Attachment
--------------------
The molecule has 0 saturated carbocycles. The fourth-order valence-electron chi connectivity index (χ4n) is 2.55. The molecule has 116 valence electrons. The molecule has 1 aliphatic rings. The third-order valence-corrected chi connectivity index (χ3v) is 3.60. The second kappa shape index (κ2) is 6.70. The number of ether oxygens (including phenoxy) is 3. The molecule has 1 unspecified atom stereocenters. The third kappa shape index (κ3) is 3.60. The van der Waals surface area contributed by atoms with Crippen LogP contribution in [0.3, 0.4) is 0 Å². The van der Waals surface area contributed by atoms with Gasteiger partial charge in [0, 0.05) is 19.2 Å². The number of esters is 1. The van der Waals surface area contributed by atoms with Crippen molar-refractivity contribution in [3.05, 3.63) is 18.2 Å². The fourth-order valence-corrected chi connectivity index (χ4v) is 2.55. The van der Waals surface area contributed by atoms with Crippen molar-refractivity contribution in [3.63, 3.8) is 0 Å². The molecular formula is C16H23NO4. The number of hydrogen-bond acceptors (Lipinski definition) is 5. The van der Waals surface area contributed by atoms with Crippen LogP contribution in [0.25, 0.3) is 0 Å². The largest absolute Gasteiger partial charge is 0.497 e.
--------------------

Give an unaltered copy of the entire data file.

The molecule has 0 saturated carbocycles. The fourth-order valence-electron chi connectivity index (χ4n) is 2.55. The molecule has 116 valence electrons. The molecule has 1 aliphatic rings. The third-order valence-corrected chi connectivity index (χ3v) is 3.60. The second kappa shape index (κ2) is 6.70. The number of ether oxygens (including phenoxy) is 3. The molecule has 1 unspecified atom stereocenters. The third kappa shape index (κ3) is 3.60. The van der Waals surface area contributed by atoms with Crippen LogP contribution in [0.3, 0.4) is 0 Å². The van der Waals surface area contributed by atoms with Gasteiger partial charge in [0, 0.05) is 19.2 Å². The number of esters is 1. The van der Waals surface area contributed by atoms with Crippen molar-refractivity contribution in [3.05, 3.63) is 18.2 Å². The fourth-order valence-corrected chi connectivity index (χ4v) is 2.55. The van der Waals surface area contributed by atoms with Crippen molar-refractivity contribution in [3.63, 3.8) is 0 Å². The molecular formula is C16H23NO4. The number of hydrogen-bond acceptors (Lipinski definition) is 5. The van der Waals surface area contributed by atoms with Crippen LogP contribution in [0.25, 0.3) is 0 Å². The largest absolute Gasteiger partial charge is 0.497 e.